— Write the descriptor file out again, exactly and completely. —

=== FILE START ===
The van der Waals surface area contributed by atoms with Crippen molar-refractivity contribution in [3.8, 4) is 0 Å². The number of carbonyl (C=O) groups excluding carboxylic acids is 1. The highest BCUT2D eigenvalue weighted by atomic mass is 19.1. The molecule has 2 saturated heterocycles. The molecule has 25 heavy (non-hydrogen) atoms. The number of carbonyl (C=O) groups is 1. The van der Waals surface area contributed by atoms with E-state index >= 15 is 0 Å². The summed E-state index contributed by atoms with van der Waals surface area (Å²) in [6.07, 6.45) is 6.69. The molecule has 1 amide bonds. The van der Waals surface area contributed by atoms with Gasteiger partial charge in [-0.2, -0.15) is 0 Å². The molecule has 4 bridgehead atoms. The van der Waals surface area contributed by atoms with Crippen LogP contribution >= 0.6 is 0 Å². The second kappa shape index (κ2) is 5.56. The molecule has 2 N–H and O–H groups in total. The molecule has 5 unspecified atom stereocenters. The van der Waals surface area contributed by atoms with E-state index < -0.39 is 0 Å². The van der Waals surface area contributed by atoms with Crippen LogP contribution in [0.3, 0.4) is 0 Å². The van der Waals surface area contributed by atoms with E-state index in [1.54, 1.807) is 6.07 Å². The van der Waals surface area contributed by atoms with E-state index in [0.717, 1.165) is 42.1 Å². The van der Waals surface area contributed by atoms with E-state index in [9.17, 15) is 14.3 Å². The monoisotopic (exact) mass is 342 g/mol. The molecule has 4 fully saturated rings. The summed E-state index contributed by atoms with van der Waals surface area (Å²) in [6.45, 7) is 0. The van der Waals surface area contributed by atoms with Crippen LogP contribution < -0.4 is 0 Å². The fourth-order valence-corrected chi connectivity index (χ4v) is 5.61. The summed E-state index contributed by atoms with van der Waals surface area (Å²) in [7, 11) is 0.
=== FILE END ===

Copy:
The van der Waals surface area contributed by atoms with Crippen molar-refractivity contribution in [3.8, 4) is 0 Å². The number of carbonyl (C=O) groups excluding carboxylic acids is 1. The highest BCUT2D eigenvalue weighted by atomic mass is 19.1. The molecule has 2 saturated heterocycles. The molecule has 25 heavy (non-hydrogen) atoms. The number of carbonyl (C=O) groups is 1. The van der Waals surface area contributed by atoms with E-state index >= 15 is 0 Å². The summed E-state index contributed by atoms with van der Waals surface area (Å²) in [6.07, 6.45) is 6.69. The molecule has 1 amide bonds. The van der Waals surface area contributed by atoms with Gasteiger partial charge in [-0.2, -0.15) is 0 Å². The molecule has 4 bridgehead atoms. The van der Waals surface area contributed by atoms with Crippen LogP contribution >= 0.6 is 0 Å². The second kappa shape index (κ2) is 5.56. The molecule has 2 N–H and O–H groups in total. The molecule has 5 unspecified atom stereocenters. The van der Waals surface area contributed by atoms with E-state index < -0.39 is 0 Å². The van der Waals surface area contributed by atoms with Crippen LogP contribution in [0.3, 0.4) is 0 Å². The van der Waals surface area contributed by atoms with E-state index in [1.54, 1.807) is 6.07 Å². The van der Waals surface area contributed by atoms with E-state index in [0.717, 1.165) is 42.1 Å². The van der Waals surface area contributed by atoms with E-state index in [9.17, 15) is 14.3 Å². The monoisotopic (exact) mass is 342 g/mol. The molecule has 4 fully saturated rings. The summed E-state index contributed by atoms with van der Waals surface area (Å²) in [6.45, 7) is 0. The van der Waals surface area contributed by atoms with Crippen LogP contribution < -0.4 is 0 Å². The fourth-order valence-corrected chi connectivity index (χ4v) is 5.61. The summed E-state index contributed by atoms with van der Waals surface area (Å²) in [7, 11) is 0.